Sometimes we run into people in positions of power – including ourselves – who just seem incapable of getting their ego out of the way. Regardless of how “successful” they appear on the outside – and how many rewards they receive for it – it’s a drudge to work for them and the company suffers the inefficiency of a demotivated workforce.
Most organizations, especially the large ones that I’ve worked for, tend to treat these ego-leaders as a cost of doing business. What they don’t seem to realize is that by tolerating a toxic boss, they are failing to realize productivity and innovation while sending the message to the entire employee base that, “we know this person abuses their position, but we care more about them and their results than we care about you and all the productivity we could get out of you if we and the ego-boss respected you.”
I know that others in the organization – especially the organizational development people who see it all but are often powerless to actually fire the bad apples – work hard to try to help the ego-boss see the error of their ways.
When you’re under an egomaniac’s thumb, however, it can seem a hopeless place to be.
Although I don’t think it happens often enough, it does happen that the ego-boss sees the errors of their ways and transforms themselves and their perspective to become the servant leader. I loved the way this former Naval Commander put it when he had his ah-ha! and shifted from command-and-control style to servant leadership, deploying what he called the Copernican Theory of Leadership he picked up from some Harvard OD types:
This theory held that the workforce was the sun and I was the earth rotating around them. This theory postulated that an organization was only as good as what the workforce produced. It also contended that without their heat and energy I as manager would die, and that if I treated the workforce as if they were very important, their performance would improve significantly. - Ben Simonton, Leadership Coach and Advisor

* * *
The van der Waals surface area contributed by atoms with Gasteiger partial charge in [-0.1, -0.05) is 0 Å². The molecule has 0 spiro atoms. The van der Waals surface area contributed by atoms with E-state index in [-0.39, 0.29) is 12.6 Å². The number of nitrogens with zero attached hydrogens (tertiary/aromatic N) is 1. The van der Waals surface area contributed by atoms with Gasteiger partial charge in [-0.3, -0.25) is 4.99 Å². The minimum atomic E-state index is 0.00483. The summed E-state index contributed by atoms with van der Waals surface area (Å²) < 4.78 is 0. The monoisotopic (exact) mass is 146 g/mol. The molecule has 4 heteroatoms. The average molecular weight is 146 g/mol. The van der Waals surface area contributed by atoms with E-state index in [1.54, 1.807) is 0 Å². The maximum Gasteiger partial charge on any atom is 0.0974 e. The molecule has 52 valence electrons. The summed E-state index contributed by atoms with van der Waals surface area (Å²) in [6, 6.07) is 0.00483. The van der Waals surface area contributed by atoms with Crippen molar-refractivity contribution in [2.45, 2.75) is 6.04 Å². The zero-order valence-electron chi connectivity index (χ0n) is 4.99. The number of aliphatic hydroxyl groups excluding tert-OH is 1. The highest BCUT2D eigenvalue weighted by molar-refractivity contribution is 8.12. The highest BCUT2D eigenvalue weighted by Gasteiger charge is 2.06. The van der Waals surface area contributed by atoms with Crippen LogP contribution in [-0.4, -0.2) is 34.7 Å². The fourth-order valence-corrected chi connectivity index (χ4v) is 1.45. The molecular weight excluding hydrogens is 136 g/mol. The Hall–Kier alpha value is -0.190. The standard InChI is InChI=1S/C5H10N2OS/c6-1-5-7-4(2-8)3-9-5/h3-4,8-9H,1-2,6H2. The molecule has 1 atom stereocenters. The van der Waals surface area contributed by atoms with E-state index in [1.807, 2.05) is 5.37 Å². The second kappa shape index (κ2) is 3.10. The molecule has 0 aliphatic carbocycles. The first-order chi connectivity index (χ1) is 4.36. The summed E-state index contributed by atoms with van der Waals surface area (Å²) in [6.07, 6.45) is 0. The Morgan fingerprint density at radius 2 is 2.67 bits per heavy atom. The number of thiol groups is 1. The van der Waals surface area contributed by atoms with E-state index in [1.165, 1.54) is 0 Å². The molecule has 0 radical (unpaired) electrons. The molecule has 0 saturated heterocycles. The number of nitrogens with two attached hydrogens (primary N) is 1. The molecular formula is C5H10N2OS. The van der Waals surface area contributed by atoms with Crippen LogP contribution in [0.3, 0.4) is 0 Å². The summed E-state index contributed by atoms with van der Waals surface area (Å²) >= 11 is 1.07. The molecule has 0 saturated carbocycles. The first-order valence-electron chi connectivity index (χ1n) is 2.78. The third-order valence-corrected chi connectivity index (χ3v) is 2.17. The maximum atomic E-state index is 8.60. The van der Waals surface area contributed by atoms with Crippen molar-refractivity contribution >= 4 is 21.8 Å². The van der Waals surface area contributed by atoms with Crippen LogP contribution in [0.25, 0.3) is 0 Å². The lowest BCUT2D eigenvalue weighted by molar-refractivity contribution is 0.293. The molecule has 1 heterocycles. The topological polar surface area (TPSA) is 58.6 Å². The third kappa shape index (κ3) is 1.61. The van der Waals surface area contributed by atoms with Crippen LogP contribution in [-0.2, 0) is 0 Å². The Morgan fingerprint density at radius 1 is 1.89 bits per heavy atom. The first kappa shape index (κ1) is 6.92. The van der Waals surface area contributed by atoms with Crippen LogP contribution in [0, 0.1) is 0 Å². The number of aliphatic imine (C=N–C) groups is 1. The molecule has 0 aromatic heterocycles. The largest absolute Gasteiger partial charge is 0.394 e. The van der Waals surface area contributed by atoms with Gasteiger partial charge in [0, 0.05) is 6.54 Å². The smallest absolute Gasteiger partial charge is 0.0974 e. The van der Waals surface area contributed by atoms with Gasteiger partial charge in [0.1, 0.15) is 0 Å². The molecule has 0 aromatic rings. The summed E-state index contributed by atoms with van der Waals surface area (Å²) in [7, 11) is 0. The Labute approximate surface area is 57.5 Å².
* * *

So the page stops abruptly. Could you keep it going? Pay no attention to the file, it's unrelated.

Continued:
Deploying the Copernican Theory of Leadership in both the Navy and subsequent management roles, Ben realized a 400% increase in productivity from his people as he learned the intricacies of servant-leadership, including openness, listening and enabling self-motivation.
Similarly, Dave Balter, CEO and Founder of BzzAgent wrote a stunningly transparent article for Inc. Magazine about his own switch in approach and how he traded ego for humility and saved his company from ruin.
I’ve seen this in other enlightened leaders as well and this is what I note are the common elements in the story for these folks.
While we can only lead horses to water, I think it’s clear that no matter what our relationship to leadership and power, we all owe it to ourselves, our companies, and our society to speak truth to power.
But we need to do more than that. We need to model, reward, and reinforce the ultimate truth that humility, transparency, and a relentless drive to learn, as well as a desire to improve in order to become better people, are internal powers that great leaders call on to wield whatever external – positional – power the world grants them for a time. For ultimately, they all retire, are fired, or simply die off, and little is remembered of their positional power but much is remembered of their internal power – because that’s what mattered most.
In your relationship to leadership, what do you do to model these truths? When and how do you speak truth to power? And, most importantly, what are YOU doing to continue to grow your own internal power that moves your ego aside?